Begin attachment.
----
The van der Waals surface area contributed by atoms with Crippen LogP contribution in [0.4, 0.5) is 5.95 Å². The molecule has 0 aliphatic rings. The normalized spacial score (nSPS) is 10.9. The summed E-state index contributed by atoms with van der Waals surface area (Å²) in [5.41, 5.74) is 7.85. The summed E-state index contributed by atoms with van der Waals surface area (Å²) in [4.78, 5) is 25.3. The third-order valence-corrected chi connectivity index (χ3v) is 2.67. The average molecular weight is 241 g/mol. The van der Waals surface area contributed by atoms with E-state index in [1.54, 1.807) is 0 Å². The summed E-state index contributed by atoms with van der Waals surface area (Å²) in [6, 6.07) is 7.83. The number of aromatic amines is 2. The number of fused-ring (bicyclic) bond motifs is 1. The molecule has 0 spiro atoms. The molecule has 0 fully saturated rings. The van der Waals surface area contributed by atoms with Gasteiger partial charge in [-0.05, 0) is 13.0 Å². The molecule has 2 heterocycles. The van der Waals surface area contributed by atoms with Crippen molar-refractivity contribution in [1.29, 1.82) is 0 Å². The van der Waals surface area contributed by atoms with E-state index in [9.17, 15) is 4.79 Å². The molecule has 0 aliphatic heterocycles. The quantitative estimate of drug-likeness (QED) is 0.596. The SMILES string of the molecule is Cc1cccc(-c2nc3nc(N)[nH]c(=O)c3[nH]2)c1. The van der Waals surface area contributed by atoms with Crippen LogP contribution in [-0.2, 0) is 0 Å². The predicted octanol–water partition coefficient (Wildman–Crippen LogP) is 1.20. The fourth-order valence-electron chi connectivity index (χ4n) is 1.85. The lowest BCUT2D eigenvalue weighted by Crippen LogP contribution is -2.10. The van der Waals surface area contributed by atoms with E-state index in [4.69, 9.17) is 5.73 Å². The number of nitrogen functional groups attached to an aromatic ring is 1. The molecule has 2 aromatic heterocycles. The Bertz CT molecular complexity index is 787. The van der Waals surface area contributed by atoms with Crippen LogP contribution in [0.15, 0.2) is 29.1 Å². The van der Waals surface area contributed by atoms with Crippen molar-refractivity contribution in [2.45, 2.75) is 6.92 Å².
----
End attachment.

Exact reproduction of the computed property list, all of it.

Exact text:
The van der Waals surface area contributed by atoms with Crippen LogP contribution in [0.4, 0.5) is 5.95 Å². The molecule has 0 aliphatic rings. The normalized spacial score (nSPS) is 10.9. The summed E-state index contributed by atoms with van der Waals surface area (Å²) in [5.41, 5.74) is 7.85. The summed E-state index contributed by atoms with van der Waals surface area (Å²) in [4.78, 5) is 25.3. The third-order valence-corrected chi connectivity index (χ3v) is 2.67. The average molecular weight is 241 g/mol. The van der Waals surface area contributed by atoms with E-state index in [1.54, 1.807) is 0 Å². The summed E-state index contributed by atoms with van der Waals surface area (Å²) in [6, 6.07) is 7.83. The number of aromatic amines is 2. The number of fused-ring (bicyclic) bond motifs is 1. The molecule has 0 spiro atoms. The molecule has 0 fully saturated rings. The van der Waals surface area contributed by atoms with Gasteiger partial charge in [-0.05, 0) is 13.0 Å². The molecule has 2 heterocycles. The van der Waals surface area contributed by atoms with Crippen molar-refractivity contribution in [1.29, 1.82) is 0 Å². The van der Waals surface area contributed by atoms with E-state index in [9.17, 15) is 4.79 Å². The molecule has 0 aliphatic heterocycles. The quantitative estimate of drug-likeness (QED) is 0.596. The SMILES string of the molecule is Cc1cccc(-c2nc3nc(N)[nH]c(=O)c3[nH]2)c1. The van der Waals surface area contributed by atoms with Crippen LogP contribution in [-0.2, 0) is 0 Å². The predicted octanol–water partition coefficient (Wildman–Crippen LogP) is 1.20. The fourth-order valence-electron chi connectivity index (χ4n) is 1.85. The lowest BCUT2D eigenvalue weighted by Crippen LogP contribution is -2.10. The van der Waals surface area contributed by atoms with E-state index in [4.69, 9.17) is 5.73 Å². The number of nitrogen functional groups attached to an aromatic ring is 1. The molecule has 2 aromatic heterocycles. The Bertz CT molecular complexity index is 787. The van der Waals surface area contributed by atoms with Crippen LogP contribution in [0.15, 0.2) is 29.1 Å². The van der Waals surface area contributed by atoms with Crippen molar-refractivity contribution in [2.45, 2.75) is 6.92 Å².